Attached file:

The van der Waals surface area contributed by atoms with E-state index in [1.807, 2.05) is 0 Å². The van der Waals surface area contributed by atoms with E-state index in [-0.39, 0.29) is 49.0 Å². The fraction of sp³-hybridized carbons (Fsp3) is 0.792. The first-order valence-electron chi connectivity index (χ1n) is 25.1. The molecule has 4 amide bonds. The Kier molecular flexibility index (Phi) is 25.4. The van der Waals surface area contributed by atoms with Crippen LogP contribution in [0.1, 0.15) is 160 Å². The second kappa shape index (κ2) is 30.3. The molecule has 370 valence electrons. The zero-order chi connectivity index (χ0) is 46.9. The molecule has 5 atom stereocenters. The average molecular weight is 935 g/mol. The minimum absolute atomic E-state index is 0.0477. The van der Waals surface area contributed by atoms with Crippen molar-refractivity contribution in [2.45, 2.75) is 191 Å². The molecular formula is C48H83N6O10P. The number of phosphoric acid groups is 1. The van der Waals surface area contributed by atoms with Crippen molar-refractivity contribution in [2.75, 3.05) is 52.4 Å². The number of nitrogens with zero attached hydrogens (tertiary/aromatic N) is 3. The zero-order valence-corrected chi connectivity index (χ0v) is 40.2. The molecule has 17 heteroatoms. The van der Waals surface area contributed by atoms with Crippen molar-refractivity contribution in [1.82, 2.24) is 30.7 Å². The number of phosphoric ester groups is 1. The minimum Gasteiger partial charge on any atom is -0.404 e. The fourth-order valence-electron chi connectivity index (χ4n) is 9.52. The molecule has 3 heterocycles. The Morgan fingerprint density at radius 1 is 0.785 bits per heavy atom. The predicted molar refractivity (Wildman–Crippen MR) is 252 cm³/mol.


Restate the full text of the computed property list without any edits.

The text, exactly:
The van der Waals surface area contributed by atoms with E-state index in [1.807, 2.05) is 0 Å². The van der Waals surface area contributed by atoms with E-state index in [-0.39, 0.29) is 49.0 Å². The fraction of sp³-hybridized carbons (Fsp3) is 0.792. The first-order valence-electron chi connectivity index (χ1n) is 25.1. The molecule has 4 amide bonds. The Kier molecular flexibility index (Phi) is 25.4. The van der Waals surface area contributed by atoms with Crippen LogP contribution in [0.1, 0.15) is 160 Å². The second kappa shape index (κ2) is 30.3. The molecule has 370 valence electrons. The zero-order chi connectivity index (χ0) is 46.9. The molecule has 5 atom stereocenters. The average molecular weight is 935 g/mol. The minimum absolute atomic E-state index is 0.0477. The van der Waals surface area contributed by atoms with Crippen molar-refractivity contribution in [2.45, 2.75) is 191 Å². The molecular formula is C48H83N6O10P. The number of phosphoric acid groups is 1. The van der Waals surface area contributed by atoms with Crippen molar-refractivity contribution in [2.75, 3.05) is 52.4 Å². The number of nitrogens with zero attached hydrogens (tertiary/aromatic N) is 3. The zero-order valence-corrected chi connectivity index (χ0v) is 40.2. The molecule has 17 heteroatoms. The van der Waals surface area contributed by atoms with Crippen molar-refractivity contribution in [1.82, 2.24) is 30.7 Å². The number of phosphoric ester groups is 1. The minimum Gasteiger partial charge on any atom is -0.404 e. The fourth-order valence-electron chi connectivity index (χ4n) is 9.52. The molecule has 3 heterocycles. The Morgan fingerprint density at radius 1 is 0.785 bits per heavy atom. The predicted molar refractivity (Wildman–Crippen MR) is 252 cm³/mol.